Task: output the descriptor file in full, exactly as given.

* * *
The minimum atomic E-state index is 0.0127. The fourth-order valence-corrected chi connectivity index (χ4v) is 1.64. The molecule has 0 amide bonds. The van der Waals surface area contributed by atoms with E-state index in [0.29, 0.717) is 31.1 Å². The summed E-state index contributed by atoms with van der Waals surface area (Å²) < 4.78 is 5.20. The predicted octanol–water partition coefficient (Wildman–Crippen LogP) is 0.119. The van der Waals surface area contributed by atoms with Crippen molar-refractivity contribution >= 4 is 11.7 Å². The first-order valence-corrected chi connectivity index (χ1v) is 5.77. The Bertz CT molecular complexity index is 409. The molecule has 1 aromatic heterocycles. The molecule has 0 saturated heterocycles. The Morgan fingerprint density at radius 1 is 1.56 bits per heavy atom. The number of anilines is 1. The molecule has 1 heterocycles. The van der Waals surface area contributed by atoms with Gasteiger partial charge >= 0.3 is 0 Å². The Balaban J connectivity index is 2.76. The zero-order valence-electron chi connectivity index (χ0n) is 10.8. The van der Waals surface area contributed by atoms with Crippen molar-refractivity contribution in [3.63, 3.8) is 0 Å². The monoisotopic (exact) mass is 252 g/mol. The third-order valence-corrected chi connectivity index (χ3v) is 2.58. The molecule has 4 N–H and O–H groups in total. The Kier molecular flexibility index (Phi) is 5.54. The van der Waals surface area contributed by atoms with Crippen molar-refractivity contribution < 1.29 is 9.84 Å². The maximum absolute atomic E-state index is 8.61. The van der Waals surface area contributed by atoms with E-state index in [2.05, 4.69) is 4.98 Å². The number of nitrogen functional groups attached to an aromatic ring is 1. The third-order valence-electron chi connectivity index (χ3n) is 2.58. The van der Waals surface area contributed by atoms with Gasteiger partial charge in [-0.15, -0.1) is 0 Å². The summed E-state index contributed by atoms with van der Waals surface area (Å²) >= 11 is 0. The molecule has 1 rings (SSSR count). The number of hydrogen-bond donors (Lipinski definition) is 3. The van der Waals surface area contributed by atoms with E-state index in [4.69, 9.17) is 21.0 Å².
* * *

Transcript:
The minimum atomic E-state index is 0.0127. The fourth-order valence-corrected chi connectivity index (χ4v) is 1.64. The molecule has 0 amide bonds. The van der Waals surface area contributed by atoms with E-state index in [0.29, 0.717) is 31.1 Å². The summed E-state index contributed by atoms with van der Waals surface area (Å²) < 4.78 is 5.20. The predicted octanol–water partition coefficient (Wildman–Crippen LogP) is 0.119. The van der Waals surface area contributed by atoms with Crippen molar-refractivity contribution >= 4 is 11.7 Å². The first-order valence-corrected chi connectivity index (χ1v) is 5.77. The Bertz CT molecular complexity index is 409. The molecule has 1 aromatic heterocycles. The molecule has 0 saturated heterocycles. The Morgan fingerprint density at radius 1 is 1.56 bits per heavy atom. The number of anilines is 1. The molecule has 1 heterocycles. The van der Waals surface area contributed by atoms with Gasteiger partial charge >= 0.3 is 0 Å². The Balaban J connectivity index is 2.76. The zero-order valence-electron chi connectivity index (χ0n) is 10.8. The van der Waals surface area contributed by atoms with Crippen molar-refractivity contribution in [3.63, 3.8) is 0 Å². The monoisotopic (exact) mass is 252 g/mol. The third-order valence-corrected chi connectivity index (χ3v) is 2.58. The molecule has 4 N–H and O–H groups in total. The Kier molecular flexibility index (Phi) is 5.54. The van der Waals surface area contributed by atoms with Crippen molar-refractivity contribution < 1.29 is 9.84 Å². The maximum absolute atomic E-state index is 8.61. The van der Waals surface area contributed by atoms with E-state index in [2.05, 4.69) is 4.98 Å². The number of nitrogen functional groups attached to an aromatic ring is 1. The third-order valence-electron chi connectivity index (χ3n) is 2.58. The van der Waals surface area contributed by atoms with Gasteiger partial charge in [-0.15, -0.1) is 0 Å². The summed E-state index contributed by atoms with van der Waals surface area (Å²) >= 11 is 0. The molecule has 1 rings (SSSR count). The number of hydrogen-bond donors (Lipinski definition) is 3. The van der Waals surface area contributed by atoms with E-state index in [4.69, 9.17) is 21.0 Å².